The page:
High dynamic range (HDR) is the key selling point here, and this is the first time that the technology has made its way from Samsung’s TVs to its range of gaming monitors.

A display’s ability to produce a high maximum brightness is key to great HDR performance, but unlike TVs – which can achieve a peak brightness of above 1,000cd/m2 – the C27HG70 achieves a more modest 600cd/m2. However, this isn’t as bad as it sounds; given how close you sit to a monitor compared a TV, that should be enough to provide pleasingly intense highlight details.


Using the C27HG70 with HDR-enabled consoles, such as the Xbox One S, is easy. Simply plug in the HDMI cable, pop a 4K HDR Blu-ray in the drive, and you’re good to go. The console detects the monitor as an HDR-enabled panel, and passes all of Microsoft’s checks in the Xbox settings menu. If you’re looking to play back HDR content through a Blu-ray player or a compatible console, the Samsung C27HG70 will be able to display the content without any hitches – albeit not at the content’s native 4K resolution.

HDR and Windows 10 don’t play so nicely together, however. First, you’ll need to make sure you have a compatible graphics card. Samsung lists the AMD Radeon RX 480, RX 470 and RX 460, and Nvidia Titan X, GTX1080 Ti, GTX1080, GTX1070, GTX 1060, and GTX 1050 as compatible. AMD’s latest RX 500-series will also work as it’s based on updated versions of the RX 400-series’ Polaris architecture.

If your PC has a graphics card that isn’t listed, HDR support is a little more hit and miss. In the case of our MSI GeForce GTX 960, HDR works via an HDMI connection, but not DisplayPort; you’ll have similar problems with any card that doesn’t support the DisplayPort 1.4 standard required for HDR compatibility. Upgrade to one of the supported cards, however – we tried Sapphire’s 8GB Pulse Radeon RX 580 – and you can use either connection type.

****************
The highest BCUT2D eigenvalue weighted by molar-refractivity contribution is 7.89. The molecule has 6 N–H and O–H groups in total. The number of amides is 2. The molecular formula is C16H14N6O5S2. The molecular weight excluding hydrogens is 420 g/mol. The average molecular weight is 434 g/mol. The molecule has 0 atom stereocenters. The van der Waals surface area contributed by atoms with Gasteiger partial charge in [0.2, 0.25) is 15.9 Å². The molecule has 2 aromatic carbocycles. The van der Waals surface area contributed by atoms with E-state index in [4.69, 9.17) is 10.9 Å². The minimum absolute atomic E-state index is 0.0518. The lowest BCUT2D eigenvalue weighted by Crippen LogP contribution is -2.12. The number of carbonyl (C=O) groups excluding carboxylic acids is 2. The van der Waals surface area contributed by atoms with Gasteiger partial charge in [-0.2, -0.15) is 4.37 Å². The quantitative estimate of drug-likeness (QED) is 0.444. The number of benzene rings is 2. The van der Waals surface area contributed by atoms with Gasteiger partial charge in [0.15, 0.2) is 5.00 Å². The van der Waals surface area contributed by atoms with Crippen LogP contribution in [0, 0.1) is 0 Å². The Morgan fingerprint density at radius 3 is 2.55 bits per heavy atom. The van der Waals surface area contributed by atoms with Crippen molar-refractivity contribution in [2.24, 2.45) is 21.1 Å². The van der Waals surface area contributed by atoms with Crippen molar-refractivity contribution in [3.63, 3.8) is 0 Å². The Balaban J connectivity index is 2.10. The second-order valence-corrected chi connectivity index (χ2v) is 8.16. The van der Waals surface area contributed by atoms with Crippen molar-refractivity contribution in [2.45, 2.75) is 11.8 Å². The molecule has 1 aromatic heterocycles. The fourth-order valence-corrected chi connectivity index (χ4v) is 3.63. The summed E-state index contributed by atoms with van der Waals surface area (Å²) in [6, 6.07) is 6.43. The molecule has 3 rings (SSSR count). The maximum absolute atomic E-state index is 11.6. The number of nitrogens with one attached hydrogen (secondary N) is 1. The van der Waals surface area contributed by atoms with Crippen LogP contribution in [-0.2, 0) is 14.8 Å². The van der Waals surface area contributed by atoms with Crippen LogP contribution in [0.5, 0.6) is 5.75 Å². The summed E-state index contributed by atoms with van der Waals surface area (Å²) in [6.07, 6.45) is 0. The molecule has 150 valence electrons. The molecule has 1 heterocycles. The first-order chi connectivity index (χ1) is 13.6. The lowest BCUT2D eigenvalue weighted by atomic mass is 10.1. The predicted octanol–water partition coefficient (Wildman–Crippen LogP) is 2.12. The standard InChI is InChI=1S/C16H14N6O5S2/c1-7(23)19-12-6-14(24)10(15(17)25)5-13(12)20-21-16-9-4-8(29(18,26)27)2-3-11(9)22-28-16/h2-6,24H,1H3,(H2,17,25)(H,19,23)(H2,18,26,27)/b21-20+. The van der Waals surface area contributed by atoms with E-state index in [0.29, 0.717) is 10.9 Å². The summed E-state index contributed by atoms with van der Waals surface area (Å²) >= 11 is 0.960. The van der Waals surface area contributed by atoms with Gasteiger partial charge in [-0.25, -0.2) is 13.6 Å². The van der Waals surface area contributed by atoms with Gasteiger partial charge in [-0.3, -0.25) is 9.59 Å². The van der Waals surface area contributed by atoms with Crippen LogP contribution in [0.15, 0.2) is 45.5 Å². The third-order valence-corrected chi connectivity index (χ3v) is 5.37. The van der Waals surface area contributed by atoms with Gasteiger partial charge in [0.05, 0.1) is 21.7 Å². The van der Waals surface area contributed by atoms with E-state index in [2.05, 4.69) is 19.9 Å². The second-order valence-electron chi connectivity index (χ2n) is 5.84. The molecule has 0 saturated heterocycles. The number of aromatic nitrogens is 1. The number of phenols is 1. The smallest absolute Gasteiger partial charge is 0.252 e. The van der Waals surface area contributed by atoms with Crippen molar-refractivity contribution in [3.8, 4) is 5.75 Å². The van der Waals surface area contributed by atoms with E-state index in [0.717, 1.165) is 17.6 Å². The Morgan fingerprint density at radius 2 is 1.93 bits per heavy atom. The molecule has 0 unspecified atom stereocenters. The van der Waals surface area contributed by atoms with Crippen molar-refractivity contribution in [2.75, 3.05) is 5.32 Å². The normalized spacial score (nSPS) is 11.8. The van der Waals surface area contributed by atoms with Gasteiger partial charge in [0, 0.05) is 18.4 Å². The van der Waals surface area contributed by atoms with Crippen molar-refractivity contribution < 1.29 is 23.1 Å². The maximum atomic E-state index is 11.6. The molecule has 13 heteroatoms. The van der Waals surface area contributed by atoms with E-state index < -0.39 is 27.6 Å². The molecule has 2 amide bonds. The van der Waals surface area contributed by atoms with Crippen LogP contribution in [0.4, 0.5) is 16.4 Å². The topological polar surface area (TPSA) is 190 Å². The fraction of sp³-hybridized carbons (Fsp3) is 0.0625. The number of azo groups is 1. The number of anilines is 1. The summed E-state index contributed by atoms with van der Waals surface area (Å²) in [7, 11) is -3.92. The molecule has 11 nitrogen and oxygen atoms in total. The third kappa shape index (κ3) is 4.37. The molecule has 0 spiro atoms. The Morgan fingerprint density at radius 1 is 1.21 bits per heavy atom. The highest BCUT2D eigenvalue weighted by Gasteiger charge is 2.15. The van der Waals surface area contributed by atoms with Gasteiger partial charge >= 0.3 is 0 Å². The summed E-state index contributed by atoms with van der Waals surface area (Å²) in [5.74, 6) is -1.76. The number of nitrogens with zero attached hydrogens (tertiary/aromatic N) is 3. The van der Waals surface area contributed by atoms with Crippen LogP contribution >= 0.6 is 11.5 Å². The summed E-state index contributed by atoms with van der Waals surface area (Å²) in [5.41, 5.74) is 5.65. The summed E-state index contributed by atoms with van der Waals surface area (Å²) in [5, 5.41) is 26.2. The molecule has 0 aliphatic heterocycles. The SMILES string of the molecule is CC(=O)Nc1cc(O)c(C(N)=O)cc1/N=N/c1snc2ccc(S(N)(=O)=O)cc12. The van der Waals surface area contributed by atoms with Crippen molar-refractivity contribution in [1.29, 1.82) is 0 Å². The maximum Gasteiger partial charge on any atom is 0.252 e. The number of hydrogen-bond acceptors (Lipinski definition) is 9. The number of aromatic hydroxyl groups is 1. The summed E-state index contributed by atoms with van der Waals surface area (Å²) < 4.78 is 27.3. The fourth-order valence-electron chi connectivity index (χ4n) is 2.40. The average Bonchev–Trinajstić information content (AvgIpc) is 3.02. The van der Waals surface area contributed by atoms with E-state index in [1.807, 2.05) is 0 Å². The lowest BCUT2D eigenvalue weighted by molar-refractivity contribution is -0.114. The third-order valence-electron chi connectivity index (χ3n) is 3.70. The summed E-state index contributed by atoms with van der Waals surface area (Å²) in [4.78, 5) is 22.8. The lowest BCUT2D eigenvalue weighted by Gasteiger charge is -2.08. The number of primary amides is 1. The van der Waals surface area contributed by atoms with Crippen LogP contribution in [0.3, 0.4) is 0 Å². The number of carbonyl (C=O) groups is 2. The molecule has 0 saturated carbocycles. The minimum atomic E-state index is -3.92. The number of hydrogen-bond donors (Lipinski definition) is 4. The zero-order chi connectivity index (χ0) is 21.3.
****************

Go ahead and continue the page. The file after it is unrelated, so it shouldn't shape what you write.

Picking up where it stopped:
The first time you enable HDR through the Windows display settings, you might wonder if something’s gone wrong. As the Windows desktop doesn’t support HDR natively, you’ll be presented with a dim, washed-out image. Don’t panic, though: it’s not until you fire up an HDR-enabled game that you’ll notice the benefits.

Currently, only a handful of titles support HDR, though this includes big names such as Deus Ex: Mankind Divided, Hitman, Resident Evil 7, Shadow Warrior 2 and Mass Effect: Andromeda. Shadow Warrior 2 provided a perfect demonstration of the benefits of HDR: colors are more lifelike thanks to the more natural transition from dark shadows to intensely bright highlights, and reflections or sunlight glinting off objects such as swords or guns look more realistic. Look up to the sky and you’ll see an intensely bright sun alongside the clear outline of delicate, wispy clouds – the kind of detail that becomes bleached out almost entirely in SDR mode.

HDR still isn’t a plug-and-play experience on PC, however. In Shadow Warrior 2, we had to reduce the in-game gamma level from 1 to 0.8 to stop images looking washed out, so you’ll need to experiment with different games’ settings to achieve the best results.


Despite the HDR niggles, the Samsung C27HG70 is a superb gaming monitor. Class-leading color accuracy, response time and input lag would be enough to win many gamers’ hearts, but combined with the C27HG70’s gorgeous design, HDR and curved panel, the price looks a lot more reasonable than it would for a QHD monitor.

Be in no doubt, though, that you’re paying a premium for HDR. And, while the C27HG70 works with the current crop of HDR-enabled consoles, Windows 10’s implementation is still a long way from the plug-and-play experience it should be. Clearly this isn’t Samsung’s fault but, as ever, being an early adopter has its downsides.

If you’re happy to spend time tweaking in-game settings to get HDR just so, however – and you don’t mind paying extra for top-notch performance – then there’s no question about it: the Samsung C27HG70 delivers the kind of visual fireworks that no other monitor can.

Christopher Minasians



SAMSUNG C27HG70 review


A fantastic HDR gaming monitor, but it’s a shame Windows 10 and HDR don’t get along better

8 Total Score
SAMSUNG C27HG70 review

A fantastic HDR gaming monitor, but it’s a shame Windows 10 and HDR don’t get along better

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Samsung C27HG70 27-Inch HDR QLED Curved Gaming Monitor (144Hz / 1ms)